Considering applying NinjaTurtles to our greenfield .net 4.5 project

Nov 19, 2014 at 3:50 PM
Edited Nov 19, 2014 at 3:51 PM
Hey guys, I'm considering adding NinjaTurtles mutation testing to our greenfield project and wanted to ask you about some questions I have. I've been trying to find some of these answers as I go, and if we do end up using NinjaTurtles I'm sure I'll be sending pull requests sometime in the future. I appreciate that the project seems to be actively developed and is pushing towards a v1 release.

So, some of the questions/concerns I have deal with the code specifically.
  1. Our project has a lot of WPF and caliburn.micro view/viewmodel code. There's a lot of interactions in there between different methods, event handlers and property getters. A lot of our public methods call into more complex private methods, and its the private methods that would really benefit from mutation testing. I can mutation test the private method by writing a builder MutationTestBuilder<MyViewModel>.For("MyEventHandler") but that seems to violate our code standard of blackbox testing.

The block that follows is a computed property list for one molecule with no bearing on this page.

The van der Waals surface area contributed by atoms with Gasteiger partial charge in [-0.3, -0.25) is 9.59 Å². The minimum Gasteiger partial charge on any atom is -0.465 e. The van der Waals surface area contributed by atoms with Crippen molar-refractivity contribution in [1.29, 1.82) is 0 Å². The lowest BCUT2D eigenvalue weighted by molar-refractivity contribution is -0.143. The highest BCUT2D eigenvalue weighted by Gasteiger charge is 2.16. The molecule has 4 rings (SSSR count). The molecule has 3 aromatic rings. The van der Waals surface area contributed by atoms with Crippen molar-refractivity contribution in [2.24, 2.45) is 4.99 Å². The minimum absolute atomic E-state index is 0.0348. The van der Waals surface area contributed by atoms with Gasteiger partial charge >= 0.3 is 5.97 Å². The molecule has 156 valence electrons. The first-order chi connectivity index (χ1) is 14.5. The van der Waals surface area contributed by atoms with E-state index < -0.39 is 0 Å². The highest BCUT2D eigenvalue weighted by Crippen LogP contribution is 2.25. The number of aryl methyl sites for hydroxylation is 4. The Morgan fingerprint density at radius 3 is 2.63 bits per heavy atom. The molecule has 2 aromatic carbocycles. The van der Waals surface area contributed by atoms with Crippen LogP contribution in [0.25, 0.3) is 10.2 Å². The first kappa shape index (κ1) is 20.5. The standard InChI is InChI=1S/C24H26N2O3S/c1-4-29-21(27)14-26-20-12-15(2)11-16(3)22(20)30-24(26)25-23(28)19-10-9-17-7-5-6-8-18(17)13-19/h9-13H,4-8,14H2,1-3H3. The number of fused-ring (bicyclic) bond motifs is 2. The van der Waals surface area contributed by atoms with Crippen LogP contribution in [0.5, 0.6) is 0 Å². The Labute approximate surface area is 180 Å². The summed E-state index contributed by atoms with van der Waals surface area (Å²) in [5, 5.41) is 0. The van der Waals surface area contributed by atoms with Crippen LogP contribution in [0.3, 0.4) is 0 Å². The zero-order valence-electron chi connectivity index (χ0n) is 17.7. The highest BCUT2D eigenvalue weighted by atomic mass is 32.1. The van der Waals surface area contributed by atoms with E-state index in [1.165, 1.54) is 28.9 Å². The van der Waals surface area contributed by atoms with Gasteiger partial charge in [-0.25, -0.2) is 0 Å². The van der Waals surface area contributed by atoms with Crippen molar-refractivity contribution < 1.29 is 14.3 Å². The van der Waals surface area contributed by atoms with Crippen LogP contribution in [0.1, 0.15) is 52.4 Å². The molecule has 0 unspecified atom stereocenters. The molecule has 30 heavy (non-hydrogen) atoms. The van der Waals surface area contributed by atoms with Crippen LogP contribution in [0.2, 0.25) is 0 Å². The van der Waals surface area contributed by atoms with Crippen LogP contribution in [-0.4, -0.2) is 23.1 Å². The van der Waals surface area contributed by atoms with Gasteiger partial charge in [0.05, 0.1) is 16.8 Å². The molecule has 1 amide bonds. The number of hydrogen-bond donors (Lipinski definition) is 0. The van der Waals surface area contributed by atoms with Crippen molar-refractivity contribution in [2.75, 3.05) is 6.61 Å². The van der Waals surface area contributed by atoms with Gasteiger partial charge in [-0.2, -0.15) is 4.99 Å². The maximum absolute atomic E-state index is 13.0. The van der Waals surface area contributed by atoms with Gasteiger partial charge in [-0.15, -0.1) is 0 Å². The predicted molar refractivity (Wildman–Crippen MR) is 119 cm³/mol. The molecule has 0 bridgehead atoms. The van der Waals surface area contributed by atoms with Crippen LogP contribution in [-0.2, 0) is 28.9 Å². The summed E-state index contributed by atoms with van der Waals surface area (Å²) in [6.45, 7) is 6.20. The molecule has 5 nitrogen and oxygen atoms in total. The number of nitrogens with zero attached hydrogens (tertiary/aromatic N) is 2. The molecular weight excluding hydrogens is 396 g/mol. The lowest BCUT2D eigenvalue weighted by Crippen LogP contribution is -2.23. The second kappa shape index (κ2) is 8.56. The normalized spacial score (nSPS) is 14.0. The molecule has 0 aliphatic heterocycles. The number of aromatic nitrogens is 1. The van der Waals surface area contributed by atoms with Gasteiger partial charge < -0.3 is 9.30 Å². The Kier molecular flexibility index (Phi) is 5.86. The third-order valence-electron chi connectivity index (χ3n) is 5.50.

Could we set up a MutationTest that identifies private methods called into by the method under test, and mutates those as well?
  2. We use closures quite often in our code, as event handlers or actions pushed onto stacks for later execution. Forgive me if I'm wrong, but I've been scanning the code and can't see whether the mutation tests identify these anonymous methods and mutate them as well. It seems like it would reside in MethodTurtleBase.Mutate, and I see where that has code to address yield return generators. Should I open an issue to address this?